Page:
Mark Duplass continues to be a Sundance fixture, this year starring in two very unlikely romantic comedies. The first, Lynn Shelton's Your Sister's Sister, is technically a Toronto movie, since it premiered there, and, although I enjoyed the performances, I was hoping for a little more from it. Very much in the style of her last film, the excellent Humpday, this is a film about three people and an awkward situation. Duplass plays Jack, who is packed off by his best friend Iris (Emily Blunt) to stay in her father's vacation house, unaware that her lesbian sister Hannah (Rosemarie Dewitt) is staying there too, having broken up with her partner. Jack and Hannah have a drunken fling, which not only results in red faces in the morning but causes more embarrassment when Iris makes a surprise visit. Though the performances are excellent, the material isn't quite as rich as Humpday, in which two straight best friends resolve to make a gay porn film together. Your Sister's Sister looks at a similar bond, this time between two sisters, but even at a brisk 90 minutes it feels a little stretched and what starts as an intimate drama quickly runs out of places to go. More satisfying was Colin Trevorrow's Safety Not Guaranteed, in which Duplass plays Kenneth, a mysterious supermarket worker who places an ad in a Seattle newspaper's lonely hearts column, looking for a partner to go time-travelling with. The paper commissions a story about it, so flaky reporter Jeff (Jake Johnson) ropes in two interns – including acerbic hipster Darius (Aubrey Plaza) – to go with him on the assignment. Darius is what might have happened to Thora Birch's character in Ghost World, and the oddball relationship that develops between her and Kenneth is surprisingly fresh. The central conceit – has Kenneth made a time machine or not? – is kept wonderfully vague until the end, and screenwriter Derek Connolly sidewinds into some very dark territory along the way, as Kenneth reveals his reasons for his obsession and Darius explains why she'd like to join him. It's not a feelgood movie as such, but this a very likeable film, especially in the way it brings together two uncommon characters and gives them the keys to a happy ending they seem to want to deny themselves. I've seen James Marsh's BBC Films production Shadow Dancer (pictured) described as “moving”, which is absolutely something it is not. Some words they can definitely have for the poster are “powerful”, “tense” and “mesmerising”, but its absence of sentiment is what keeps it ticking. And that is no idle remark; after a 70s prologue in which a young boy is shot dead on the streets of Belfast, the film literally begins with a bomb, some 20 years later, as Irish girl Colette (Andrea Riseborough), the murdered boy's big sister, rides the London tube with a leather bag on her lap. Nothing is said, but Marsh creates an ominous tension as Colette first drops the bag then makes her escape through the labyrinthine tunnels of the station. Her mission aborted, Colette is pulled up by MI5, who inform her that he brother was killed by an IRA bullet, not a British one as her family believes. Her handler, Mac (Clive Owen), convinces her that there is a way out for her if she wants to leave, as he believes she does. All she has to do is inform on her elder brother, who is bitterly opposed to the ongoing peace process. Interestingly, Marsh keeps things bleached out and simple; there's little dialogue and even less in the way of exposition. The only character we really understand is Mac, caught in a no man's land between two amoral subcultures and trying to play by the rules when the game is being changed all around him. It's also, unusually for this kind of story, a film about women, whether it's the scared, unhappy Colette, or the film's confident, composed M figure (Gillian Anderson), who makes harsh life or death decisions while leading a normal family-oriented life in the suburbs. Marsh's entry in the Red Riding trilogy easily proved he could handle fiction, but what stands out here is just how separate the director keeps his equally excellent documentary work. There's nothing arch or tricksy here, and hopefully there'll be rewards for this movie at the end of the year. It is, in every category, exceptional, with an edge-of-the-seat ending that practically demands a second viewing. (Which I gave it two days later...)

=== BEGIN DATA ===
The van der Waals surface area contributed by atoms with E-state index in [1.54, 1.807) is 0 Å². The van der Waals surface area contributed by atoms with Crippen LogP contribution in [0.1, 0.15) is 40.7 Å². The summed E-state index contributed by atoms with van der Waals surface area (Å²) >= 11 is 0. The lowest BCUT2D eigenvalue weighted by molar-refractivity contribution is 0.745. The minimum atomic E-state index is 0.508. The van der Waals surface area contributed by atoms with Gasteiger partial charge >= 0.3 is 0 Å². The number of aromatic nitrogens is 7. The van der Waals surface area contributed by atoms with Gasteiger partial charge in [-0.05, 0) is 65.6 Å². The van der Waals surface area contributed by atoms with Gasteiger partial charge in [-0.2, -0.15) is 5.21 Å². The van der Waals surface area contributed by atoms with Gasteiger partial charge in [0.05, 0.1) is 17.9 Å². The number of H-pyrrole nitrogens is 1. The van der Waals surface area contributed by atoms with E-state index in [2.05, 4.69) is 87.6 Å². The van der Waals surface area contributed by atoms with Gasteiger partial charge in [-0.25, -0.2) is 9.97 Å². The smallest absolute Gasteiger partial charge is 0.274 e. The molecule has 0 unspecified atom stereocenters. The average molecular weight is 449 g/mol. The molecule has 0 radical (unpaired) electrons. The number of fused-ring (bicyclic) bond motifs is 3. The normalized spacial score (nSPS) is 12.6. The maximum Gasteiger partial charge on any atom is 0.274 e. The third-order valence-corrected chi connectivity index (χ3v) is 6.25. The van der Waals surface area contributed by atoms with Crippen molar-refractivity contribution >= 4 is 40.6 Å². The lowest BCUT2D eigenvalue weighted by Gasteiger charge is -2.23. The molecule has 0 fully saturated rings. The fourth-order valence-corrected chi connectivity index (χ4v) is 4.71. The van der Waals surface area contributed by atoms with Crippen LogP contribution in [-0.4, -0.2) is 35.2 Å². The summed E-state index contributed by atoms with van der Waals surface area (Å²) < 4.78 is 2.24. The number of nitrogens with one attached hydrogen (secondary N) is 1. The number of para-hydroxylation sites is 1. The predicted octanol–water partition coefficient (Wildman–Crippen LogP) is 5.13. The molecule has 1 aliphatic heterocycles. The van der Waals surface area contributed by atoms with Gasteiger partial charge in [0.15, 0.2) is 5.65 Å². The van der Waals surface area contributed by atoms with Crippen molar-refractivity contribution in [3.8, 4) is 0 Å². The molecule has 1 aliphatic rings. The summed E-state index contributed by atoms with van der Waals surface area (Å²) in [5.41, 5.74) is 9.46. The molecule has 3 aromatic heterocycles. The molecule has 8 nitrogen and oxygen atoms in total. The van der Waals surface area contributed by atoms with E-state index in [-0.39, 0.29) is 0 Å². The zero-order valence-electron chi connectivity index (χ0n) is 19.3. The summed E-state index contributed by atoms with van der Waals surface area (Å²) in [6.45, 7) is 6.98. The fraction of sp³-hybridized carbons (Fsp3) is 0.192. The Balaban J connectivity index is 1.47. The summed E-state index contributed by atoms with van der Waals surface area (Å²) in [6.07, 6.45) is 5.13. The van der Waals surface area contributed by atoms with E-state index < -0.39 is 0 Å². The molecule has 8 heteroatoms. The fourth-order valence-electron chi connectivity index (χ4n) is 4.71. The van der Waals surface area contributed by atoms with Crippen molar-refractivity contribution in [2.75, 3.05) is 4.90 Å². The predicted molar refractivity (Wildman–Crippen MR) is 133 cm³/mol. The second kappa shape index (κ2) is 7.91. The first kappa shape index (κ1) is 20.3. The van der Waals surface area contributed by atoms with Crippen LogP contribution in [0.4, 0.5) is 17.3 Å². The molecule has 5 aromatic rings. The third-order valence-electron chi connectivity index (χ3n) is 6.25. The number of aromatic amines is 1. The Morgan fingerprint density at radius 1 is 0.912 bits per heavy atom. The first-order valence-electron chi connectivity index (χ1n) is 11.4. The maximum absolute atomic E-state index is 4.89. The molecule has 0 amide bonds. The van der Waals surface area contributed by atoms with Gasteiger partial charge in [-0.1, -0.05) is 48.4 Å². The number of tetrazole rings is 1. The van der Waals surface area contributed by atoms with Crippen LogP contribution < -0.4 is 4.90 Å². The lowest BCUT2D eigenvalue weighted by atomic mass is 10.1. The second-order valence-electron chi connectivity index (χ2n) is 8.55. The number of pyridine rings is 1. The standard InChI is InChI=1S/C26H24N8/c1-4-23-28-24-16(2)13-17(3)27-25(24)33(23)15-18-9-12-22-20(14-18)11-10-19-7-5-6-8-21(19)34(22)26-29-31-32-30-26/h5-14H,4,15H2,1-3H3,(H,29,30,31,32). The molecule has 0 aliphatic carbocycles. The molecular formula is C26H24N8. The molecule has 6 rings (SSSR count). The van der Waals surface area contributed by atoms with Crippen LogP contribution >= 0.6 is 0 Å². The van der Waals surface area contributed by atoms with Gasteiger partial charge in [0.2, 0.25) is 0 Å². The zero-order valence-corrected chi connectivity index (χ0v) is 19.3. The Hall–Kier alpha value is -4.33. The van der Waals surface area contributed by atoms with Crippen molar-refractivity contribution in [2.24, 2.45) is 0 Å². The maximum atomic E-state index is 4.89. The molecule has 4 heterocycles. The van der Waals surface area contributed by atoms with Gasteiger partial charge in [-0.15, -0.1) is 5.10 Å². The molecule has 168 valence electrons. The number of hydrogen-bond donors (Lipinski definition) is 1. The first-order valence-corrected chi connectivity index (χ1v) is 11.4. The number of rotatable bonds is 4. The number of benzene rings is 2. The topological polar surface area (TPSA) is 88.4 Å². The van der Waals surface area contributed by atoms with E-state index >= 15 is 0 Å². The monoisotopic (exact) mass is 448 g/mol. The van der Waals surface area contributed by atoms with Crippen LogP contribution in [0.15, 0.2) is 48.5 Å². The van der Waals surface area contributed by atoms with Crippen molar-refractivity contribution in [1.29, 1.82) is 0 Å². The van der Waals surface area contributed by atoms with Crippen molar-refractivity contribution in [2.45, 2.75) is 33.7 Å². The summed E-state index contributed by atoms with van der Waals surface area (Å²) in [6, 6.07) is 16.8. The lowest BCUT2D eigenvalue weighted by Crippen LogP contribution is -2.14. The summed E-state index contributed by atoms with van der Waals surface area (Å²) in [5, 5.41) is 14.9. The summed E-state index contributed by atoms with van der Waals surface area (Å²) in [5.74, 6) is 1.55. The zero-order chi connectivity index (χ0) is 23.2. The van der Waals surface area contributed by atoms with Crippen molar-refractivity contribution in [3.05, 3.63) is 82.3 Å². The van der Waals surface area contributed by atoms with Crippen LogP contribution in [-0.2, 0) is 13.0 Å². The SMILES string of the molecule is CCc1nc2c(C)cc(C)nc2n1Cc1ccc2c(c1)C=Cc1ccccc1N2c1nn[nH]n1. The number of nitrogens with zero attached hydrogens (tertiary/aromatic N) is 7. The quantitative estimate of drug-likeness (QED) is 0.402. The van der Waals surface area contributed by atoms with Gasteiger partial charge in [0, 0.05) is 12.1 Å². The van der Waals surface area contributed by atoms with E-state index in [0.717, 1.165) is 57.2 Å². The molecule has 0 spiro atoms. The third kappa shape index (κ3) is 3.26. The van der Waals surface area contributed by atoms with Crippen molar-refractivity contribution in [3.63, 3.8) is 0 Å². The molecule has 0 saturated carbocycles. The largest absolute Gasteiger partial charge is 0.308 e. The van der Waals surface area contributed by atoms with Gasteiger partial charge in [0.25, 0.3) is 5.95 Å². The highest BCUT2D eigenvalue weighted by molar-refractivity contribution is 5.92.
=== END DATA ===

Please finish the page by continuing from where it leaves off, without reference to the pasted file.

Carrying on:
My Brother The Devil was another gritty British film about family loyalties, this time from Sally El-Hosaini. The film won a deserved cinematography award for DoP David Raedeker, who creates an astonishing sense of space and grace in some unexpected parts of East London. The seeds of urban drama may seem grimly familiar – the young Mo (Fady Elsayed) desperately wants to follow his badass brother Rashid (James Floyd) into a life of crime – but the USP here as the boys are second-generation Arab-British. I wanted to like this more than I did, but to explain why would rob the film of one it big surprises, which in some ways separates it from the countless ’hood movies that have proliferated in the UK over the years. It takes the film in an interesting direction, but, for me it seemed a little jarring. Still, there are some excellent moments and insights here, especially in the young supporting cast playing street thugs and vicious, pint-sized gangsters. Still coming soon: Searching For Sugar Man, Room 237, Big Boys Go Bananas, The Imposter, Two Days In New York, Compliance, Goats, Wrong – and John Dies At The End.